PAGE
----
This is Memo Mata. Memo was a Texan, a teacher and the football coach who came to China looking for a job.
We filmed him in Shanghai, where he'd just been voted twice teacher of the year for getting great results out of his young Chinese students by teaching them American football. Now Memo discovered the fundamentals of football, which I know nothing about.
Thinking as a team working and cooperating together, what he called group work meant that once his kids got back into the class, they applied those new ways of thinking and collaborating to their schoolwork. The class work on their scores went up.
In a Confucian education system where individual excellence and achievement is valued, Memo’s kids had never ever been encouraged to work together. And that simple innovation, which would have been second nature to his kids in Texas, made a measurable difference here in China. For his excellence. He was given a raise. He was given a promotion, and his wife, who was Chinese, was delighted.
A little later in the film, we balance Memo story with the story of this man. His name is Li Mianjun. And as a kid, he was a Math prodigy, who developed a lifelong love for the abacus, the centuries old Chinese calculating device that was used for centuries, principally as a merchant store.
Mr. Li discovered that the abacus could be re-purposed to teach math to little kids. And he could get extraordinary results. So we were a little skeptical of this. And we took Mr. Li to Los Angeles.
We took him and his abacus to a largely Hispanic school in south central Los Angeles, which is a poor neighborhood.
The results were amazing. In less than two hours, seven-year-olds were using the abacus to solve complicated math problems.
I was terrible at Math. I mean, I would love to have had this when I was a kid, it was remarkable. It was a revelation and a compelling lesson for me. And I hope for our audience. And what can be achieved if we in the west who struggle mightily to engage our kids, to develop an interest in Math, if we could be persuaded to utilize this ancient Chinese invention.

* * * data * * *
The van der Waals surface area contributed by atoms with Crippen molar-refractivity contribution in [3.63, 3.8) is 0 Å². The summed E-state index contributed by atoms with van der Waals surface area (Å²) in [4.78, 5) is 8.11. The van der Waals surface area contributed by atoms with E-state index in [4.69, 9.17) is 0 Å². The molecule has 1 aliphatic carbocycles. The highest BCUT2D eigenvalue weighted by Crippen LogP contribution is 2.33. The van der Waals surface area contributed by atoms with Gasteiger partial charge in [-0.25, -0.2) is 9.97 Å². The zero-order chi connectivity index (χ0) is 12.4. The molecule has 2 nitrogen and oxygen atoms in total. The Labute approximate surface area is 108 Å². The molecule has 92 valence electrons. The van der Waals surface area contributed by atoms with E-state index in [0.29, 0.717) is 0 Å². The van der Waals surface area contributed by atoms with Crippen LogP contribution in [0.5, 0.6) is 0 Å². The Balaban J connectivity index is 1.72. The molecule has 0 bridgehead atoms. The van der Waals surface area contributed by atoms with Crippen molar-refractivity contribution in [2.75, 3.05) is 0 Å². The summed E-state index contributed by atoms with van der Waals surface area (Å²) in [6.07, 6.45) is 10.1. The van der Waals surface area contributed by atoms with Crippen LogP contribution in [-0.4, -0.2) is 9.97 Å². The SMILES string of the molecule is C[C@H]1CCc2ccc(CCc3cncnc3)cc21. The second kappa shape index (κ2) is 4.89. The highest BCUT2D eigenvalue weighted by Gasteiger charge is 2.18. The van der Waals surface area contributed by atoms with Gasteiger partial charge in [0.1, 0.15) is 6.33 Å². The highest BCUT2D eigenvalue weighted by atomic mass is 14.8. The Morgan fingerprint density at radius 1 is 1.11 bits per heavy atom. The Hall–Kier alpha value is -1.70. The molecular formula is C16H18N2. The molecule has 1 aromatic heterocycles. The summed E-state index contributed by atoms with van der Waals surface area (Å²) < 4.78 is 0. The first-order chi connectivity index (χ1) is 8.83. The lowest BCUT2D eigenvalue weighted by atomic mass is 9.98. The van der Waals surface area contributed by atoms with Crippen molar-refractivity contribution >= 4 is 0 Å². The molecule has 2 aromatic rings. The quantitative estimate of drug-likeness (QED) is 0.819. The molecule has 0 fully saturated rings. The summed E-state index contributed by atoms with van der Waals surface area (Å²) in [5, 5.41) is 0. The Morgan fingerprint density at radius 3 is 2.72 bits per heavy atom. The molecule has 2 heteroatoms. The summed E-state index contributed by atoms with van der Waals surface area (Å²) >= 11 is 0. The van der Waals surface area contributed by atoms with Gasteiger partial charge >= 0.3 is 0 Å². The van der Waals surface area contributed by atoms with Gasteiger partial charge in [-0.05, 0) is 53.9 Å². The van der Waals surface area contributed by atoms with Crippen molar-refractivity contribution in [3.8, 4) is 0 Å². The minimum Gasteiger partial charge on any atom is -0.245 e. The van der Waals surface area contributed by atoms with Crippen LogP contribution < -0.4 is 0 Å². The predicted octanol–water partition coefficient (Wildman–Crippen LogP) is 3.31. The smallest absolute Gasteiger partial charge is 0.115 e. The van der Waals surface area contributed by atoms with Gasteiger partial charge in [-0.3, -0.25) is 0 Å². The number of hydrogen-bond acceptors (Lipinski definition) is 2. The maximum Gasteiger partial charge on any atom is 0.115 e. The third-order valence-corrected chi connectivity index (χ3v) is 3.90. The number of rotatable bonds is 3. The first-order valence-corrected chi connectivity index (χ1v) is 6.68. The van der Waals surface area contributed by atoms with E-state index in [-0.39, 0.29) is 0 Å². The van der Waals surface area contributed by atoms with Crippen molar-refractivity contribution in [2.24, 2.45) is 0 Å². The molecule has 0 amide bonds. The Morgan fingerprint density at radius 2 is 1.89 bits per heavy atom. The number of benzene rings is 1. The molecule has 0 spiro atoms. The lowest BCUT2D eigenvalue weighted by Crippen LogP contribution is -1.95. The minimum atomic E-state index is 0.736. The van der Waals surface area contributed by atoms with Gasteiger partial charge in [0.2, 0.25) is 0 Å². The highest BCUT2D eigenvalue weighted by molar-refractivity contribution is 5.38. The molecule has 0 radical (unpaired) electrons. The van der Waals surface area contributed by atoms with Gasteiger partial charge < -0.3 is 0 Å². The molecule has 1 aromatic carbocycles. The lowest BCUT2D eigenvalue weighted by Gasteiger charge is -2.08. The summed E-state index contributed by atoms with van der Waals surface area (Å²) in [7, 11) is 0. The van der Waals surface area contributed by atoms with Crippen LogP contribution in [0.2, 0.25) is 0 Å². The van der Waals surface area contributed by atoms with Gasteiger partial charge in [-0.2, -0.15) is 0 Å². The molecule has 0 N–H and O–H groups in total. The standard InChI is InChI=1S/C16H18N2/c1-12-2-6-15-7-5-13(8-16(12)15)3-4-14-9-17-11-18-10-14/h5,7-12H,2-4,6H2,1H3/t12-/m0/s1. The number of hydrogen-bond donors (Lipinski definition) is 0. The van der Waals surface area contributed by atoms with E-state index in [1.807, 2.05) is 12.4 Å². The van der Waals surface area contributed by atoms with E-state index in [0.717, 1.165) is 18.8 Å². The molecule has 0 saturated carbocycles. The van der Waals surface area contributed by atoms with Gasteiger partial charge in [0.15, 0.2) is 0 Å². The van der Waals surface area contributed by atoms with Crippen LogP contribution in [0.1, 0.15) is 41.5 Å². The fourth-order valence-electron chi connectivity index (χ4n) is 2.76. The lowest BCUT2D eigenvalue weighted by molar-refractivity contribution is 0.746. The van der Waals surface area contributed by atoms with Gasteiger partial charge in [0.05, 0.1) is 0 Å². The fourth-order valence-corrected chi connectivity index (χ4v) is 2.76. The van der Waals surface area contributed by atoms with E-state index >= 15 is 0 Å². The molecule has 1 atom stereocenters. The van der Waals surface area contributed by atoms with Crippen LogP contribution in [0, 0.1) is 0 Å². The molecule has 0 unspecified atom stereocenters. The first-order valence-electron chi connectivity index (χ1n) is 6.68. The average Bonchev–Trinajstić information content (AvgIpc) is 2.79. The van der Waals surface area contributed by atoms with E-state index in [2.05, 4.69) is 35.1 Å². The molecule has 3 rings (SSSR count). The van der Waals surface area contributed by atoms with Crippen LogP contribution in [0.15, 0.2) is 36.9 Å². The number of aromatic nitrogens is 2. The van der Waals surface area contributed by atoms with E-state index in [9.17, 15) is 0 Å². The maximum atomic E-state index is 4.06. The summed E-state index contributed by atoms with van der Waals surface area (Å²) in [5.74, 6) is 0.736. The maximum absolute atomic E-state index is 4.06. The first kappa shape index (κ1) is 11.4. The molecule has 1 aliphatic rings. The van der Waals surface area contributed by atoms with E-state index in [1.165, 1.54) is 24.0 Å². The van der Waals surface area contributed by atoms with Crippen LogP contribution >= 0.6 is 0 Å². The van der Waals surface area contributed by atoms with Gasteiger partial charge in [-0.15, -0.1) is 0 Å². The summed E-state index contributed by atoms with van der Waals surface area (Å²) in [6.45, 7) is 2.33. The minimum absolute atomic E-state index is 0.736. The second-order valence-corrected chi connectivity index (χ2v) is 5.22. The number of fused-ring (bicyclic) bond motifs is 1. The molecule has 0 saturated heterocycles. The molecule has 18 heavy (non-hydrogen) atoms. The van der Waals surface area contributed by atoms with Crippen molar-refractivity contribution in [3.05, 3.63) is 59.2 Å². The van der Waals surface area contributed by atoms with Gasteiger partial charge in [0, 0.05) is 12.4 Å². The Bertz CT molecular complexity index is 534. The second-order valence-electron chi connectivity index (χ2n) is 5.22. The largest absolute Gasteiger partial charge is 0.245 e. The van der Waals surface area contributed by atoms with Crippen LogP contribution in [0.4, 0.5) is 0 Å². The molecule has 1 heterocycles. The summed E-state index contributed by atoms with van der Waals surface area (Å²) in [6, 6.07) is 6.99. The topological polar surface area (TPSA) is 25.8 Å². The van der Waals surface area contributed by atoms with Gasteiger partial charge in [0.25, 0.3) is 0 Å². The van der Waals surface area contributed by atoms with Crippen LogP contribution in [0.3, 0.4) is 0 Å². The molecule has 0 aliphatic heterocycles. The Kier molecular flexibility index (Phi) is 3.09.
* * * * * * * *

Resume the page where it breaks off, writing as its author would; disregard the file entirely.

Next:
The point of these two stories, two education stories to remind our audience that neither China nor America have a monopoly on good ideas. And we really can learn and benefit from each others knowledge, if the willingness is there.
A second big mistake that I made making this film was that I thought if I was making a film about America and China that I'd be largely shooting in America and China. I was wrong because what I failed to appreciate when I started making the movie was that China is a global power. And to get an accurate assessment of China today, you have to go all over the world to see how China is in the world.
This was terrible news for my finances. And I don't think they will ever forgive me, but god bless them, they kept the money coming. And so we went to Africa. We went to the middle east, across Europe.
And I want to tell you a little story about, a place that we went in Ethiopia, where we came across this guy called Bao Wangli. He was a Chinese engineer helping to build a desperately-needed bridge, up near the headwaters of the Blue Nile. It’s very remote.
Bao was twenty-six and married with a son he'd never met.
He wasn't there when his young wife gave birth. And because of his geographic isolation, he could only call her once a week by cell phone. Bao’s Ethiopian assignment was for three years. He actually stayed for five with one home visit after eighteen months.
This was a huge sacrifice that he and his family willingly made, because the pay was better for a young engineer in Africa, than it might have been had he stayed in China.
And we told Bao’s story to Americans, not because it was unusual, but precisely because it was not unusual. It's all too familiar to the Chinese in the past forty years since China's opening up, there have been millions of Bao’s stories.
Countless families have been separated, forty million left behind children being raised by their grandparents, while their mothers and fathers are in China's cities trying to find work and money and save for a better life.
We in the West see and hear about the extraordinary transformation of China. But perhaps we don't sufficiently comprehend the tremendous price the Chinese people have paid this huge sacrifice that has been made. This supported China's economic miracle.
What ‘Better Angels’ was trying to do was to put a human face on the Chinese people and the Chinese experience to forge a better understanding between the two nations, despite the best efforts of some of the folks in the west who demonize China.
Ironically, we came to realize that the Chinese and American people are fundamentally far more similar than they are different. When it comes to innovation, hard work, creativity, entrepreneurship, indisputably these two countries lead the world. I'm going to steal a line from Tom Friedman, who I just watched, give a lovely speech. He said America and China are one country, two systems. I wish I had written that.